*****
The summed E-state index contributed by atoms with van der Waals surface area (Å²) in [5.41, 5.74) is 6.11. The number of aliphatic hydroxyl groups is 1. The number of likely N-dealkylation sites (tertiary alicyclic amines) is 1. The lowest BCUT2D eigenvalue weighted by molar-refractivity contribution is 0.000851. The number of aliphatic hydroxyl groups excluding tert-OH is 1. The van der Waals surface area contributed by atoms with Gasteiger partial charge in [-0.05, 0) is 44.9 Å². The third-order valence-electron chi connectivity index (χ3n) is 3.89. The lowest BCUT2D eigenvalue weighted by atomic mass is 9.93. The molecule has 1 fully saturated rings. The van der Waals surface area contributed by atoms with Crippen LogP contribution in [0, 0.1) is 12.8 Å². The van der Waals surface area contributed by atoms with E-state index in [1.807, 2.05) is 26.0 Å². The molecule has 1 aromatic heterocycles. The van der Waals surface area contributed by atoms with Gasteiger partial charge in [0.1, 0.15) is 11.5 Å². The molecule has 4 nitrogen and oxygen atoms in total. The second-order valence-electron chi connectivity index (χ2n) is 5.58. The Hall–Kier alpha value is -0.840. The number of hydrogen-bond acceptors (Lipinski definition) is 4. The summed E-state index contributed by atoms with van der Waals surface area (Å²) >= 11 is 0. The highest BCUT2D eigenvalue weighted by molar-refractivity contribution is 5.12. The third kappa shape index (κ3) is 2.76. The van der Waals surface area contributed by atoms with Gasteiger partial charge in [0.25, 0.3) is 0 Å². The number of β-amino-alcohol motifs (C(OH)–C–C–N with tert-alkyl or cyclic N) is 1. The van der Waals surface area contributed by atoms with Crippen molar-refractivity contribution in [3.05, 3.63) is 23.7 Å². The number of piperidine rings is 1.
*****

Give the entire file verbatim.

The summed E-state index contributed by atoms with van der Waals surface area (Å²) in [5.41, 5.74) is 6.11. The number of aliphatic hydroxyl groups is 1. The number of likely N-dealkylation sites (tertiary alicyclic amines) is 1. The lowest BCUT2D eigenvalue weighted by molar-refractivity contribution is 0.000851. The number of aliphatic hydroxyl groups excluding tert-OH is 1. The van der Waals surface area contributed by atoms with Gasteiger partial charge in [-0.05, 0) is 44.9 Å². The third-order valence-electron chi connectivity index (χ3n) is 3.89. The lowest BCUT2D eigenvalue weighted by atomic mass is 9.93. The molecule has 1 fully saturated rings. The van der Waals surface area contributed by atoms with Crippen LogP contribution in [0, 0.1) is 12.8 Å². The van der Waals surface area contributed by atoms with E-state index in [1.807, 2.05) is 26.0 Å². The molecule has 1 aromatic heterocycles. The van der Waals surface area contributed by atoms with Gasteiger partial charge in [0.1, 0.15) is 11.5 Å². The molecule has 4 nitrogen and oxygen atoms in total. The second-order valence-electron chi connectivity index (χ2n) is 5.58. The Hall–Kier alpha value is -0.840. The number of hydrogen-bond acceptors (Lipinski definition) is 4. The summed E-state index contributed by atoms with van der Waals surface area (Å²) >= 11 is 0. The highest BCUT2D eigenvalue weighted by molar-refractivity contribution is 5.12. The third kappa shape index (κ3) is 2.76. The van der Waals surface area contributed by atoms with Gasteiger partial charge in [0.25, 0.3) is 0 Å². The number of β-amino-alcohol motifs (C(OH)–C–C–N with tert-alkyl or cyclic N) is 1. The van der Waals surface area contributed by atoms with Crippen molar-refractivity contribution in [3.05, 3.63) is 23.7 Å². The number of piperidine rings is 1.